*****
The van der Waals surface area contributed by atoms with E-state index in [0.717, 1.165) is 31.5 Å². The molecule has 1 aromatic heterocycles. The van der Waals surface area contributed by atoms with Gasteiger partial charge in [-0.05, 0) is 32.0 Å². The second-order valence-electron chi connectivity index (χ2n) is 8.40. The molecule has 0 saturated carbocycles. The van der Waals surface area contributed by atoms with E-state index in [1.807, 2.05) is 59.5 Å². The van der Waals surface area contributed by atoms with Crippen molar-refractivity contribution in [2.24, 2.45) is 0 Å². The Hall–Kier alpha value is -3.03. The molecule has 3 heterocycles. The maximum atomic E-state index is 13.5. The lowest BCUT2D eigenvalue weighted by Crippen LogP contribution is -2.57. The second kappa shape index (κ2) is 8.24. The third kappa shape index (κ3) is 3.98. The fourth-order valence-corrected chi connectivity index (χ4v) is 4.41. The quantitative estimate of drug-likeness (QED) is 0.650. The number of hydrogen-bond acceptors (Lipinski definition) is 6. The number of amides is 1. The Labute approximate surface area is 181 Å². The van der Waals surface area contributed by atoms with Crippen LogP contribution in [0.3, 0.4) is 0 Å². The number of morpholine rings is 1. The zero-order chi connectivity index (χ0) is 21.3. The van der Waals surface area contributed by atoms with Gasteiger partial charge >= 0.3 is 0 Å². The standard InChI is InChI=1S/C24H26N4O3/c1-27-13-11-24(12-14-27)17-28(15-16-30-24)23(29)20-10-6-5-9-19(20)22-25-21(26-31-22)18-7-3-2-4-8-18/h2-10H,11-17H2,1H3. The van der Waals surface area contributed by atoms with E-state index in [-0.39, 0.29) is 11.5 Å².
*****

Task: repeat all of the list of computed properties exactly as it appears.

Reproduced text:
The van der Waals surface area contributed by atoms with E-state index in [0.717, 1.165) is 31.5 Å². The molecule has 1 aromatic heterocycles. The van der Waals surface area contributed by atoms with Gasteiger partial charge in [-0.05, 0) is 32.0 Å². The second-order valence-electron chi connectivity index (χ2n) is 8.40. The molecule has 0 saturated carbocycles. The van der Waals surface area contributed by atoms with E-state index in [1.807, 2.05) is 59.5 Å². The van der Waals surface area contributed by atoms with Crippen molar-refractivity contribution in [2.24, 2.45) is 0 Å². The Hall–Kier alpha value is -3.03. The molecule has 3 heterocycles. The maximum atomic E-state index is 13.5. The lowest BCUT2D eigenvalue weighted by Crippen LogP contribution is -2.57. The second kappa shape index (κ2) is 8.24. The third kappa shape index (κ3) is 3.98. The fourth-order valence-corrected chi connectivity index (χ4v) is 4.41. The quantitative estimate of drug-likeness (QED) is 0.650. The number of hydrogen-bond acceptors (Lipinski definition) is 6. The number of amides is 1. The Labute approximate surface area is 181 Å². The van der Waals surface area contributed by atoms with Crippen LogP contribution in [0.3, 0.4) is 0 Å². The number of morpholine rings is 1. The zero-order chi connectivity index (χ0) is 21.3. The van der Waals surface area contributed by atoms with Gasteiger partial charge >= 0.3 is 0 Å². The standard InChI is InChI=1S/C24H26N4O3/c1-27-13-11-24(12-14-27)17-28(15-16-30-24)23(29)20-10-6-5-9-19(20)22-25-21(26-31-22)18-7-3-2-4-8-18/h2-10H,11-17H2,1H3. The van der Waals surface area contributed by atoms with E-state index in [-0.39, 0.29) is 11.5 Å².